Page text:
Earlier in our chat, Smart had said that he didn’t believe that Chris Roberts or anybody at his company had “set out to commit fraud” (“What I think is that mistakes were made”). Yet he also thinks Cloud Imperium could fall foul of Fraud in the inducement – which would imply backers were persuaded into an agreement because of false information.
“That one is huge,” he claims. “If they made statements in 2012 and never fulfill or intend to fulfill those statements, that’s another cause of action. So everyone screaming that I have no standing simply doesn’t understand how these things work.”
Asked about Derek Smart at Gamescom this year, Chris Roberts said he tried “not to get into any of that”.
But then he said: “I think people who talk about other people’s work… I don’t know what to say, other than, if someone spent so much energy focusing on their own stuff, maybe people would like their own stuff better.
“There’s plenty of people who say you can’t do certain things and I don’t listen to them. You have to listen to people who have actually been able to do stuff and that you respect. That’s not the case [here].”
Some have accused Smart of courting attention for his Early Access space and planetary combat MMO, Line of Defense. They’ve questioned the method in his long and discursive blog posts, which he refers to by name: Interstellar Citizens; Interstellar Justice; Interstellar Breach.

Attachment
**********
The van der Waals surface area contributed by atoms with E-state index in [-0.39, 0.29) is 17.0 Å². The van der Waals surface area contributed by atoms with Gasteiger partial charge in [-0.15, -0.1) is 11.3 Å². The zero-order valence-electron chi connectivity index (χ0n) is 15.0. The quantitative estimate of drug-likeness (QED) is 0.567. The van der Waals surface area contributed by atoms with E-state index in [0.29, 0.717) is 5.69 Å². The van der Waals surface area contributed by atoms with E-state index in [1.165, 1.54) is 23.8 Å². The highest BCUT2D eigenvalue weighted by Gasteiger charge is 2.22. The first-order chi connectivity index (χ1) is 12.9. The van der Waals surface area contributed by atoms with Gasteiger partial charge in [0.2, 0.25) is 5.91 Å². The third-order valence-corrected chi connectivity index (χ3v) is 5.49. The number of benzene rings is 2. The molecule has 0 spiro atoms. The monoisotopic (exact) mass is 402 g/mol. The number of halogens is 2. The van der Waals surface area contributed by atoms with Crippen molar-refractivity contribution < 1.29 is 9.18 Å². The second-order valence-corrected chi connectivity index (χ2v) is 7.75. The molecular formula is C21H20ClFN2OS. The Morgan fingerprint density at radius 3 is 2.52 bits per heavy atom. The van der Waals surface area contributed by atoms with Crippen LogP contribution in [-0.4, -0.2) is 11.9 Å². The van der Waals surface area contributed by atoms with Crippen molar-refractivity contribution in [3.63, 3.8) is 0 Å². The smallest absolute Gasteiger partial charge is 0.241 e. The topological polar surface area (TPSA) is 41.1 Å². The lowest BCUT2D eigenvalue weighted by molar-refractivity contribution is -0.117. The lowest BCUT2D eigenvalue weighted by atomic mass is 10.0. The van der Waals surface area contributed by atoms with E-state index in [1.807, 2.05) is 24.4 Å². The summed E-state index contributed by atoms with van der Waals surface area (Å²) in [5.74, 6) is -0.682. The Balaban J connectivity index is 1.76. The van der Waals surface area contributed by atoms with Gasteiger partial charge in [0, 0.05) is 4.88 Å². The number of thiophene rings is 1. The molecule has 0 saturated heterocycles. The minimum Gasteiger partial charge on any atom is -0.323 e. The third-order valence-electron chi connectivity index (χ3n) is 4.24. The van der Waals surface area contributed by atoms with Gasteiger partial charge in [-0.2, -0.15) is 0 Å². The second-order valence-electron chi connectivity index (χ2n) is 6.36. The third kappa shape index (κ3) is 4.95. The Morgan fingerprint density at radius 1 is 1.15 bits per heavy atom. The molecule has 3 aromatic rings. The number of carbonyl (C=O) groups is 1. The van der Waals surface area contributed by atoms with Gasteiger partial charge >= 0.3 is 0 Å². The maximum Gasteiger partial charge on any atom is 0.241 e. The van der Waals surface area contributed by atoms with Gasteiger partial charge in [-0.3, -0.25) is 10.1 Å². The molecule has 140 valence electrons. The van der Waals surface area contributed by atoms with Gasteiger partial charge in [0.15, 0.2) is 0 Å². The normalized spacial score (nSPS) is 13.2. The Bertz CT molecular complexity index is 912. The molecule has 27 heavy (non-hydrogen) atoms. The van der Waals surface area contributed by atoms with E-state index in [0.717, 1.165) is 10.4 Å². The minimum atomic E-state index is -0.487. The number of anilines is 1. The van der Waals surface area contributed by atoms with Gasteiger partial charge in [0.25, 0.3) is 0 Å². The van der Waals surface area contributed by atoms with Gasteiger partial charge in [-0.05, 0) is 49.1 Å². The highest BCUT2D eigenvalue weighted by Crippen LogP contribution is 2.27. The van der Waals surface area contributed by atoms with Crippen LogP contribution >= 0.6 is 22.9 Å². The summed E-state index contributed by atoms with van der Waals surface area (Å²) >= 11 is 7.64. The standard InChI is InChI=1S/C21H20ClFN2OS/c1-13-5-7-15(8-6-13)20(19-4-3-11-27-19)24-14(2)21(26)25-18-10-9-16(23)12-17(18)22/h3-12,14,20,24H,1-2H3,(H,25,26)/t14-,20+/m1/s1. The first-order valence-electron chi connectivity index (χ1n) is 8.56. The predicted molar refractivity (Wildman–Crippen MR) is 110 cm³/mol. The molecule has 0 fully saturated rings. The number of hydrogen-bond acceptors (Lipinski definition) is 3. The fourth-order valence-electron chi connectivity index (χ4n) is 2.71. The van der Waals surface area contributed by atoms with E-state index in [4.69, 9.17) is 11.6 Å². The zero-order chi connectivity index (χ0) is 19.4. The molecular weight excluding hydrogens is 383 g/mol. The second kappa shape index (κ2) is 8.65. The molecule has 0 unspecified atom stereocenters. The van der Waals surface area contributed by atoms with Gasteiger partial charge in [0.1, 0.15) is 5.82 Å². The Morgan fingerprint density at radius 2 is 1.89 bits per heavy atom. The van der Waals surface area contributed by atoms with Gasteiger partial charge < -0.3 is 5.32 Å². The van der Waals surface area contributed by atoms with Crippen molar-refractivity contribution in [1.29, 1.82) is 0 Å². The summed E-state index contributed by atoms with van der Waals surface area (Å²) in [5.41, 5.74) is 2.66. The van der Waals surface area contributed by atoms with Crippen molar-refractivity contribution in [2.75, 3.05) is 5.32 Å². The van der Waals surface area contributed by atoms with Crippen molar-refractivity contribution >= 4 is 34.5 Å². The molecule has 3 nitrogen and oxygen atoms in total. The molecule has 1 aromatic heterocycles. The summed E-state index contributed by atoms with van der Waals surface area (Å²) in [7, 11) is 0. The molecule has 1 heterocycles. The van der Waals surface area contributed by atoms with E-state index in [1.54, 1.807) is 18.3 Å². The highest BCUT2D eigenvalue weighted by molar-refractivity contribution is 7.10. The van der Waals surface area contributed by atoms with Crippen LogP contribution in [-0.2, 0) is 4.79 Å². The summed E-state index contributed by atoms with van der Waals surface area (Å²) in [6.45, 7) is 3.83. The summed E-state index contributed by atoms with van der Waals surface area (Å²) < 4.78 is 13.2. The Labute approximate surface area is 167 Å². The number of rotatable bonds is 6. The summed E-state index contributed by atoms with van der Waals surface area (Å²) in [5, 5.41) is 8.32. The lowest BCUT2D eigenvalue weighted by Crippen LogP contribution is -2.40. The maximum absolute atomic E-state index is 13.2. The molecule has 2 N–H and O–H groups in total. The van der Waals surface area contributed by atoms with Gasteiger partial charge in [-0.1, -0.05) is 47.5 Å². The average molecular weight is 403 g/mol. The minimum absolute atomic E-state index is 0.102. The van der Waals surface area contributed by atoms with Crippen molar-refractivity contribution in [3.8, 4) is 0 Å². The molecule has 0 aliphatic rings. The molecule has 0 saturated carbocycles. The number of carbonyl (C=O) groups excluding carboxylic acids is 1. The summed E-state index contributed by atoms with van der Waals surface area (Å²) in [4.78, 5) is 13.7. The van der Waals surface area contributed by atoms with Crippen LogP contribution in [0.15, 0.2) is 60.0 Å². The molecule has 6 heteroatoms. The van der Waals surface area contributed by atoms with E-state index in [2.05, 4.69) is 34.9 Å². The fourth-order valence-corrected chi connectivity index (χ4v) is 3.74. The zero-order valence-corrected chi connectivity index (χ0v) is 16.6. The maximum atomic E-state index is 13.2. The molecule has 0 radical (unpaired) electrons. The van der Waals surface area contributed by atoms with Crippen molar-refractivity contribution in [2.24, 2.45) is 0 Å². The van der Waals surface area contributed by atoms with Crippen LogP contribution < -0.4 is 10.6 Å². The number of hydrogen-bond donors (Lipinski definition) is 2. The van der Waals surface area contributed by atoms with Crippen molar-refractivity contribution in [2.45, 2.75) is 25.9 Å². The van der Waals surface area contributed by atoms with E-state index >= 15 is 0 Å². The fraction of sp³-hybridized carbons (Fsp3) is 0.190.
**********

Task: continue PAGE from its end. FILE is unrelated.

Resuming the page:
But there are some things Derek wants you to understand. He isn’t an enemy of crowdfunding in principle, which he calls a “huge victory” for the way games are made. He’s not fighting this fight because he feels slighted, or because he’s jealous, or because he wanted the unsolicited $250 pledge refund Cloud Imperium gave him.
“I feel [that] no matter how I do – win, lose or draw – we’ll set some sort of precedent,” he says. “Even if it’s a simple thing such as the judge or arbitrator saying, ‘Yes, they have the right of access to your accounting’ – that’s huge. It just means that going forwards, nobody is going to go on Kickstarter, ask for money, and not be held accountable.”